I mean, in the last code I wrote I just simply sum all the values. If that sum were negative, the output values would have the sign inverted wrt originals.

```
>>> import math
>>> z = [-1.0, -1.0, -3.0, -4.0, 1.0, 2.0, 3.0]
>>> z_exp = [float(i) for i in z]
>>> print([round(i, 2) for i in z_exp])
>>> sum_z_exp = -sum(z_exp)
>>> print(round(sum_z_exp, 2))
>>> softmax = [round(i / sum_z_exp, 3) for i in z_exp]
>>> print(softmax)
[-1.0, -1.0, -3.0, -4.0, 1.0, 2.0, 3.0]
3.0
[-0.333, -0.333, -1.0, -1.333, 0.333, 0.667, 1.0]
```

sum(softmax) = -1 and original sign is preserved

However, if you dont pick the absolute value

```
>>> import math
>>> z = [-1.0, -1.0, -3.0, -4.0, 1.0, 2.0, 3.0]
>>> z_exp = [float(i) for i in z]
>>> print([round(i, 2) for i in z_exp])
>>> sum_z_exp = sum(z_exp)
>>> print(round(sum_z_exp, 2))
>>> softmax = [round(i / sum_z_exp, 3) for i in z_exp]
>>> print(softmax)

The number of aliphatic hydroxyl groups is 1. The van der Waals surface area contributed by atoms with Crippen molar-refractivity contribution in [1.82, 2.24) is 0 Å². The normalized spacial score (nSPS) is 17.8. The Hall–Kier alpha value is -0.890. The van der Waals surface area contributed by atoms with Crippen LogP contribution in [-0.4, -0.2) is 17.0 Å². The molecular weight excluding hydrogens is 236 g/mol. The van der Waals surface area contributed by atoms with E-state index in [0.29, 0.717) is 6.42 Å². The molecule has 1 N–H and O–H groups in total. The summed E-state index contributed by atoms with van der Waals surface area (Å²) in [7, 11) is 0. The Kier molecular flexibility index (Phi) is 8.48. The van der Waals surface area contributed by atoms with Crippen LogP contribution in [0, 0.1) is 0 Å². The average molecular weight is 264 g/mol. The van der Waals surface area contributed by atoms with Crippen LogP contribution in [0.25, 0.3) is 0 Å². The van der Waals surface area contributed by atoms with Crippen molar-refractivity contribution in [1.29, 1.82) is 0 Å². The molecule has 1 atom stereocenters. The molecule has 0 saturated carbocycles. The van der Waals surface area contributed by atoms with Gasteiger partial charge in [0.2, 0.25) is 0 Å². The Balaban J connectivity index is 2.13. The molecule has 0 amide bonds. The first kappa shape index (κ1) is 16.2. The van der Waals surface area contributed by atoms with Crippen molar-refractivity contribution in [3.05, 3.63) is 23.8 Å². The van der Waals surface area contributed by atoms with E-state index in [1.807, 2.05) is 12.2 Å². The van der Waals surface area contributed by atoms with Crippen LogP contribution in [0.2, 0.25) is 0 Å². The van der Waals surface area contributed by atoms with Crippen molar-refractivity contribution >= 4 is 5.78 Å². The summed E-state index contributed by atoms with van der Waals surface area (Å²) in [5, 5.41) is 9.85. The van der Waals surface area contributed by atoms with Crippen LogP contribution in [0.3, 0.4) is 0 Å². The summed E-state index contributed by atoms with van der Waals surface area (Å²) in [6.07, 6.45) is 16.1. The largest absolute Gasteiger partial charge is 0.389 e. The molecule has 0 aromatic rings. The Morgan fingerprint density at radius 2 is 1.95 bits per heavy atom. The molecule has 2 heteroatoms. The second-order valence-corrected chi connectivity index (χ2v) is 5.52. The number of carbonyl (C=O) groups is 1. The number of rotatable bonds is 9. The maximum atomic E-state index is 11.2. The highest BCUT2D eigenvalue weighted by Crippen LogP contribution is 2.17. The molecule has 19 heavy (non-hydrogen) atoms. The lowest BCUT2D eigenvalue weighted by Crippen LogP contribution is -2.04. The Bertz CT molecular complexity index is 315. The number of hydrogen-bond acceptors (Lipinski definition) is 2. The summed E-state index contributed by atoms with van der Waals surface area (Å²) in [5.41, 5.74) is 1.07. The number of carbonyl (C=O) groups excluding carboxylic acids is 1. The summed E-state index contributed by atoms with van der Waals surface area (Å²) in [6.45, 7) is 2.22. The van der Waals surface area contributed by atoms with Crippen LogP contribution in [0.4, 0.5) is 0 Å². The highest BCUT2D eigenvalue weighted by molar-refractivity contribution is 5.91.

[-1.0, -1.0, -3.0, -4.0, 1.0, 2.0, 3.0]
-3.0
[0.333, 0.333, 1.0, 1.333, -0.333, -0.667, -1.0]
```

They sum 1, but the sign is inverted.

Besides, as you divide by the sum, if sum=0 values tend to inf. Sum = 0 means values already sum 1.

Lastly, it’s an ill-posed problem because as you apply no constrains in the result you can achieve that easily. For example just setting everything to zero but one of the values.

Or another example, you dont like softmax because it does not preserve the sign, however, weights sum up to 1. There are lot of ways of making them sum 1, but you didn’t say which properties you want this transformation to have.

In this one, weights are proportional to the original values, softmax version

```
>>> import math
>>> z = [-1.0, -2.0, -3.0, 4.0, 1.0, 2.0, 3.0]
>>> z_exp = [math.exp(i) for i in z]
>>> print([round(i, 2) for i in z_exp])
>>> sum_z_exp = sum(z_exp)
>>> print(round(sum_z_exp, 2))
>>> softmax = [round(i / sum_z_exp, 3) for i in z_exp]
>>> print(softmax)
[0.37, 0.14, 0.05, 54.6, 2.72, 7.39, 20.09]
85.34
[0.004, 0.002, 0.001, 0.64, 0.032, 0.087, 0.235]
```

Penalizes negative values.